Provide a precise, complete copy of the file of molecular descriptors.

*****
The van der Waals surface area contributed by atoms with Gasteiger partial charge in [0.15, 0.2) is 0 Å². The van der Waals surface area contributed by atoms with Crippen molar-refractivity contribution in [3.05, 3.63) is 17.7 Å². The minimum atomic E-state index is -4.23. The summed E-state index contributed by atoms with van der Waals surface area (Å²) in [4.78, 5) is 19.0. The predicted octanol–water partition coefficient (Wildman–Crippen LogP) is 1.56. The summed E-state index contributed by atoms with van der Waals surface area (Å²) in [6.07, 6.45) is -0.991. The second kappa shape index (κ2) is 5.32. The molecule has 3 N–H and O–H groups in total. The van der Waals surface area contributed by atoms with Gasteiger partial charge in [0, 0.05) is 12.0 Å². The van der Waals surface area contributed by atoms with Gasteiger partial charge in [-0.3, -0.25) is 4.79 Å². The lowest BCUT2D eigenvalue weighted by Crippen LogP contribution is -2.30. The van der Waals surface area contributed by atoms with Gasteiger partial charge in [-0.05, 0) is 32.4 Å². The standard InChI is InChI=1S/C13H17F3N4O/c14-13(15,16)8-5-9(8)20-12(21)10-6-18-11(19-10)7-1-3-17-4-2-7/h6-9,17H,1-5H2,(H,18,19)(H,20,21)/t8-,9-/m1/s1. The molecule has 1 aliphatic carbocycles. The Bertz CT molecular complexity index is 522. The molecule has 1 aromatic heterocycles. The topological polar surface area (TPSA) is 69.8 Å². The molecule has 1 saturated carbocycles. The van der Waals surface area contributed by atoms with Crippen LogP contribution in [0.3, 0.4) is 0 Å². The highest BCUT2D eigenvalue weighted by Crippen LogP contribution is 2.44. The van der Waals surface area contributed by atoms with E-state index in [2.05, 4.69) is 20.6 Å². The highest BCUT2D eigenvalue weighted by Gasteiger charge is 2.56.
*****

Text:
The van der Waals surface area contributed by atoms with Gasteiger partial charge in [0.15, 0.2) is 0 Å². The van der Waals surface area contributed by atoms with Crippen molar-refractivity contribution in [3.05, 3.63) is 17.7 Å². The minimum atomic E-state index is -4.23. The summed E-state index contributed by atoms with van der Waals surface area (Å²) in [4.78, 5) is 19.0. The predicted octanol–water partition coefficient (Wildman–Crippen LogP) is 1.56. The summed E-state index contributed by atoms with van der Waals surface area (Å²) in [6.07, 6.45) is -0.991. The second kappa shape index (κ2) is 5.32. The molecule has 3 N–H and O–H groups in total. The van der Waals surface area contributed by atoms with Gasteiger partial charge in [0, 0.05) is 12.0 Å². The van der Waals surface area contributed by atoms with Gasteiger partial charge in [-0.3, -0.25) is 4.79 Å². The lowest BCUT2D eigenvalue weighted by Crippen LogP contribution is -2.30. The van der Waals surface area contributed by atoms with Gasteiger partial charge in [-0.05, 0) is 32.4 Å². The standard InChI is InChI=1S/C13H17F3N4O/c14-13(15,16)8-5-9(8)20-12(21)10-6-18-11(19-10)7-1-3-17-4-2-7/h6-9,17H,1-5H2,(H,18,19)(H,20,21)/t8-,9-/m1/s1. The molecule has 1 aliphatic carbocycles. The Bertz CT molecular complexity index is 522. The molecule has 1 aromatic heterocycles. The topological polar surface area (TPSA) is 69.8 Å². The molecule has 1 saturated carbocycles. The van der Waals surface area contributed by atoms with Crippen LogP contribution in [0.3, 0.4) is 0 Å². The highest BCUT2D eigenvalue weighted by Crippen LogP contribution is 2.44. The van der Waals surface area contributed by atoms with E-state index in [2.05, 4.69) is 20.6 Å². The highest BCUT2D eigenvalue weighted by Gasteiger charge is 2.56.